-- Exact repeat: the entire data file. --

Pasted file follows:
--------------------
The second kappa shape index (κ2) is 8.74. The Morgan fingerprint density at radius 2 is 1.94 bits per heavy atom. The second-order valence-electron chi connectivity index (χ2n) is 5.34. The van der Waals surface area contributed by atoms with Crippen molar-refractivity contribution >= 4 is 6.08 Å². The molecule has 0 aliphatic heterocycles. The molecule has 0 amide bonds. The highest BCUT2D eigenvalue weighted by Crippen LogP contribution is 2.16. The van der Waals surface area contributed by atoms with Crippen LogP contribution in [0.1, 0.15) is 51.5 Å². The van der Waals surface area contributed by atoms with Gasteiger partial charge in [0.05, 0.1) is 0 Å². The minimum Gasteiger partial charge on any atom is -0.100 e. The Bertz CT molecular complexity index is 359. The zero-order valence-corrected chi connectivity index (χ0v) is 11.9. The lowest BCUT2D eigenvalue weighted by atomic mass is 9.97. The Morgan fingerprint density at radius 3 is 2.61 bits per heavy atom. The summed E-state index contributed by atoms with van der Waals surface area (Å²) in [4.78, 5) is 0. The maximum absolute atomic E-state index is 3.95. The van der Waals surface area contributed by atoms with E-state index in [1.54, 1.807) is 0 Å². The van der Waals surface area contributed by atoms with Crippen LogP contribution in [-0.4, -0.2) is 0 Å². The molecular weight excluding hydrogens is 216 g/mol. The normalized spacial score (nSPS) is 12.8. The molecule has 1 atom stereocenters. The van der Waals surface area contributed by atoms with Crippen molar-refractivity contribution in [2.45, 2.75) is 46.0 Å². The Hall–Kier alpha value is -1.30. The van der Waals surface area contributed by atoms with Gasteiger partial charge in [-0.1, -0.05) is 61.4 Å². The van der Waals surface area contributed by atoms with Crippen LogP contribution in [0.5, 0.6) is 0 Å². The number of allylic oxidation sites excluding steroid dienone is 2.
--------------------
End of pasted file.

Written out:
The second kappa shape index (κ2) is 8.74. The Morgan fingerprint density at radius 2 is 1.94 bits per heavy atom. The second-order valence-electron chi connectivity index (χ2n) is 5.34. The van der Waals surface area contributed by atoms with Crippen molar-refractivity contribution >= 4 is 6.08 Å². The molecule has 0 aliphatic heterocycles. The molecule has 0 amide bonds. The highest BCUT2D eigenvalue weighted by Crippen LogP contribution is 2.16. The van der Waals surface area contributed by atoms with Crippen LogP contribution in [0.1, 0.15) is 51.5 Å². The van der Waals surface area contributed by atoms with Gasteiger partial charge in [0.05, 0.1) is 0 Å². The minimum Gasteiger partial charge on any atom is -0.100 e. The Bertz CT molecular complexity index is 359. The zero-order valence-corrected chi connectivity index (χ0v) is 11.9. The lowest BCUT2D eigenvalue weighted by atomic mass is 9.97. The Morgan fingerprint density at radius 3 is 2.61 bits per heavy atom. The summed E-state index contributed by atoms with van der Waals surface area (Å²) in [4.78, 5) is 0. The maximum absolute atomic E-state index is 3.95. The van der Waals surface area contributed by atoms with E-state index in [1.54, 1.807) is 0 Å². The van der Waals surface area contributed by atoms with Crippen LogP contribution in [-0.4, -0.2) is 0 Å². The molecular weight excluding hydrogens is 216 g/mol. The normalized spacial score (nSPS) is 12.8. The molecule has 1 atom stereocenters. The van der Waals surface area contributed by atoms with Crippen molar-refractivity contribution in [2.45, 2.75) is 46.0 Å². The Hall–Kier alpha value is -1.30. The van der Waals surface area contributed by atoms with Gasteiger partial charge in [-0.1, -0.05) is 61.4 Å². The van der Waals surface area contributed by atoms with Crippen LogP contribution in [0.5, 0.6) is 0 Å². The number of allylic oxidation sites excluding steroid dienone is 2.